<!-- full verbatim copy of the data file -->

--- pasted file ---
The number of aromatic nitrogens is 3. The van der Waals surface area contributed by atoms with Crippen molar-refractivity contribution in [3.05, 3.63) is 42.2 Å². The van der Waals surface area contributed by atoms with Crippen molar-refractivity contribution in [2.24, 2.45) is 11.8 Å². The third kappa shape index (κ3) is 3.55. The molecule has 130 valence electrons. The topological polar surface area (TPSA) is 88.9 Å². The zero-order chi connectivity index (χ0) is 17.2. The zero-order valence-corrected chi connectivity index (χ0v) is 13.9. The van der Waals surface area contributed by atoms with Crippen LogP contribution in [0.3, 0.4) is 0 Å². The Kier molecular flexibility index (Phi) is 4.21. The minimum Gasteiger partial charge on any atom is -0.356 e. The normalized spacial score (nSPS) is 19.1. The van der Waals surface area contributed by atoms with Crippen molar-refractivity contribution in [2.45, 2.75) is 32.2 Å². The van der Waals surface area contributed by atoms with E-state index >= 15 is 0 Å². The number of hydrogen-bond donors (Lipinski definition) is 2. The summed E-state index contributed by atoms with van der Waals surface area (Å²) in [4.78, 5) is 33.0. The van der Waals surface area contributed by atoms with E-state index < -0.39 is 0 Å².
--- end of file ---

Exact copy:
The number of aromatic nitrogens is 3. The van der Waals surface area contributed by atoms with Crippen molar-refractivity contribution in [3.05, 3.63) is 42.2 Å². The van der Waals surface area contributed by atoms with Crippen molar-refractivity contribution in [2.24, 2.45) is 11.8 Å². The third kappa shape index (κ3) is 3.55. The molecule has 130 valence electrons. The topological polar surface area (TPSA) is 88.9 Å². The zero-order chi connectivity index (χ0) is 17.2. The zero-order valence-corrected chi connectivity index (χ0v) is 13.9. The van der Waals surface area contributed by atoms with Crippen LogP contribution in [0.3, 0.4) is 0 Å². The Kier molecular flexibility index (Phi) is 4.21. The minimum Gasteiger partial charge on any atom is -0.356 e. The normalized spacial score (nSPS) is 19.1. The van der Waals surface area contributed by atoms with Crippen molar-refractivity contribution in [2.45, 2.75) is 32.2 Å². The van der Waals surface area contributed by atoms with E-state index >= 15 is 0 Å². The number of hydrogen-bond donors (Lipinski definition) is 2. The summed E-state index contributed by atoms with van der Waals surface area (Å²) in [4.78, 5) is 33.0. The van der Waals surface area contributed by atoms with E-state index < -0.39 is 0 Å².